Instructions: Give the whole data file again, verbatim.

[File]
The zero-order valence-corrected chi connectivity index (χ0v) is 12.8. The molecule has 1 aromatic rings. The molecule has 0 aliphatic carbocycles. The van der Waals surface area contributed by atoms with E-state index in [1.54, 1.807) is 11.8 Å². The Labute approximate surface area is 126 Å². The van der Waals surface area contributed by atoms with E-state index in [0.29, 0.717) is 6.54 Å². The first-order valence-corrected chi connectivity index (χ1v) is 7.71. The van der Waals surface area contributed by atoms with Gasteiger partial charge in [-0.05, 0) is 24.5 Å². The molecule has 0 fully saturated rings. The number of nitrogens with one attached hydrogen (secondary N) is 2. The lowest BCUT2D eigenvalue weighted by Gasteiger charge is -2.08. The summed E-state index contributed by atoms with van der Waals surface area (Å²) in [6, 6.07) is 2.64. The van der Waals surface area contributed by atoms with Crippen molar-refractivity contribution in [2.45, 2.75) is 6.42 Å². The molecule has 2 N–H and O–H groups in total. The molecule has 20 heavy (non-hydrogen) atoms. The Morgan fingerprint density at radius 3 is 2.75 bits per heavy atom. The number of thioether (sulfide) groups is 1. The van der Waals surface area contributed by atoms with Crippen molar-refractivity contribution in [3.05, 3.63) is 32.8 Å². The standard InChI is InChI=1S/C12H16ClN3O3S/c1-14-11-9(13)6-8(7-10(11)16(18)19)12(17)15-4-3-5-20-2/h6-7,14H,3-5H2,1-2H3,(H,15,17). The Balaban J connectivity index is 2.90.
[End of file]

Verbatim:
The zero-order valence-corrected chi connectivity index (χ0v) is 12.8. The molecule has 1 aromatic rings. The molecule has 0 aliphatic carbocycles. The van der Waals surface area contributed by atoms with E-state index in [1.54, 1.807) is 11.8 Å². The Labute approximate surface area is 126 Å². The van der Waals surface area contributed by atoms with E-state index in [0.29, 0.717) is 6.54 Å². The first-order valence-corrected chi connectivity index (χ1v) is 7.71. The van der Waals surface area contributed by atoms with Gasteiger partial charge in [-0.05, 0) is 24.5 Å². The molecule has 0 fully saturated rings. The number of nitrogens with one attached hydrogen (secondary N) is 2. The lowest BCUT2D eigenvalue weighted by Gasteiger charge is -2.08. The summed E-state index contributed by atoms with van der Waals surface area (Å²) in [6, 6.07) is 2.64. The van der Waals surface area contributed by atoms with Crippen molar-refractivity contribution in [2.45, 2.75) is 6.42 Å². The molecule has 2 N–H and O–H groups in total. The molecule has 20 heavy (non-hydrogen) atoms. The Morgan fingerprint density at radius 3 is 2.75 bits per heavy atom. The number of thioether (sulfide) groups is 1. The van der Waals surface area contributed by atoms with Crippen molar-refractivity contribution in [3.05, 3.63) is 32.8 Å². The standard InChI is InChI=1S/C12H16ClN3O3S/c1-14-11-9(13)6-8(7-10(11)16(18)19)12(17)15-4-3-5-20-2/h6-7,14H,3-5H2,1-2H3,(H,15,17). The Balaban J connectivity index is 2.90.